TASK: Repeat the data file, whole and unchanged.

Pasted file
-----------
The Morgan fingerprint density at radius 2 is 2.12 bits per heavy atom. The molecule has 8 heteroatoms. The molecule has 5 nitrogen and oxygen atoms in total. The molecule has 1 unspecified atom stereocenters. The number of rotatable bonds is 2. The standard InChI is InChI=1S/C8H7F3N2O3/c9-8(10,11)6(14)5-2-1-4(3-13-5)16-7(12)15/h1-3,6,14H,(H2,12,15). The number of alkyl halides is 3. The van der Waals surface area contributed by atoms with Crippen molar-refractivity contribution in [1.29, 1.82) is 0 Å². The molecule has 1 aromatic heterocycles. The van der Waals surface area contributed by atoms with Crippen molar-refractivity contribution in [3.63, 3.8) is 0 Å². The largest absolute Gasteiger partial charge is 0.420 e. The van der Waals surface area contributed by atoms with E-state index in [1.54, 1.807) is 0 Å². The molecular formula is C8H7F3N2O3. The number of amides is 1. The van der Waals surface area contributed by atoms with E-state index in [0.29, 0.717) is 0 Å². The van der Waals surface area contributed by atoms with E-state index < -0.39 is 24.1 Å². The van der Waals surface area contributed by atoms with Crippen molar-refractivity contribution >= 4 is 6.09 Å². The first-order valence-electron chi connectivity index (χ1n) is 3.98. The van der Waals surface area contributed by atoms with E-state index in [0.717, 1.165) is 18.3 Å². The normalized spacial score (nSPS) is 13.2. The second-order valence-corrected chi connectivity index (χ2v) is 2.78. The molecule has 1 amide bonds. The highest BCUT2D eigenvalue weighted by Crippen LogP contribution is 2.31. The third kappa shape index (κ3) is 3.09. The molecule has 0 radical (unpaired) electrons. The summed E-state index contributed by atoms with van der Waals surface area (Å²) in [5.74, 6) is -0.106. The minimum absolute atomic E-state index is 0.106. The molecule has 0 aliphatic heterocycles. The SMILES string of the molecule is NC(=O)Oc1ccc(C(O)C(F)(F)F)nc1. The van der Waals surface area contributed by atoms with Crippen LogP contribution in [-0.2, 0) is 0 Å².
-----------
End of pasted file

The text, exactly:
The Morgan fingerprint density at radius 2 is 2.12 bits per heavy atom. The molecule has 8 heteroatoms. The molecule has 5 nitrogen and oxygen atoms in total. The molecule has 1 unspecified atom stereocenters. The number of rotatable bonds is 2. The standard InChI is InChI=1S/C8H7F3N2O3/c9-8(10,11)6(14)5-2-1-4(3-13-5)16-7(12)15/h1-3,6,14H,(H2,12,15). The number of alkyl halides is 3. The van der Waals surface area contributed by atoms with Crippen molar-refractivity contribution in [1.29, 1.82) is 0 Å². The molecule has 1 aromatic heterocycles. The van der Waals surface area contributed by atoms with Crippen molar-refractivity contribution in [3.63, 3.8) is 0 Å². The largest absolute Gasteiger partial charge is 0.420 e. The van der Waals surface area contributed by atoms with E-state index in [1.54, 1.807) is 0 Å². The molecular formula is C8H7F3N2O3. The number of amides is 1. The van der Waals surface area contributed by atoms with E-state index in [0.29, 0.717) is 0 Å². The van der Waals surface area contributed by atoms with E-state index < -0.39 is 24.1 Å². The van der Waals surface area contributed by atoms with Crippen molar-refractivity contribution >= 4 is 6.09 Å². The first-order valence-electron chi connectivity index (χ1n) is 3.98. The van der Waals surface area contributed by atoms with E-state index in [0.717, 1.165) is 18.3 Å². The normalized spacial score (nSPS) is 13.2. The second-order valence-corrected chi connectivity index (χ2v) is 2.78. The molecule has 1 amide bonds. The highest BCUT2D eigenvalue weighted by Crippen LogP contribution is 2.31. The third kappa shape index (κ3) is 3.09. The molecule has 0 radical (unpaired) electrons. The summed E-state index contributed by atoms with van der Waals surface area (Å²) in [5.74, 6) is -0.106. The minimum absolute atomic E-state index is 0.106. The molecule has 0 aliphatic heterocycles. The SMILES string of the molecule is NC(=O)Oc1ccc(C(O)C(F)(F)F)nc1. The van der Waals surface area contributed by atoms with Crippen LogP contribution in [-0.2, 0) is 0 Å².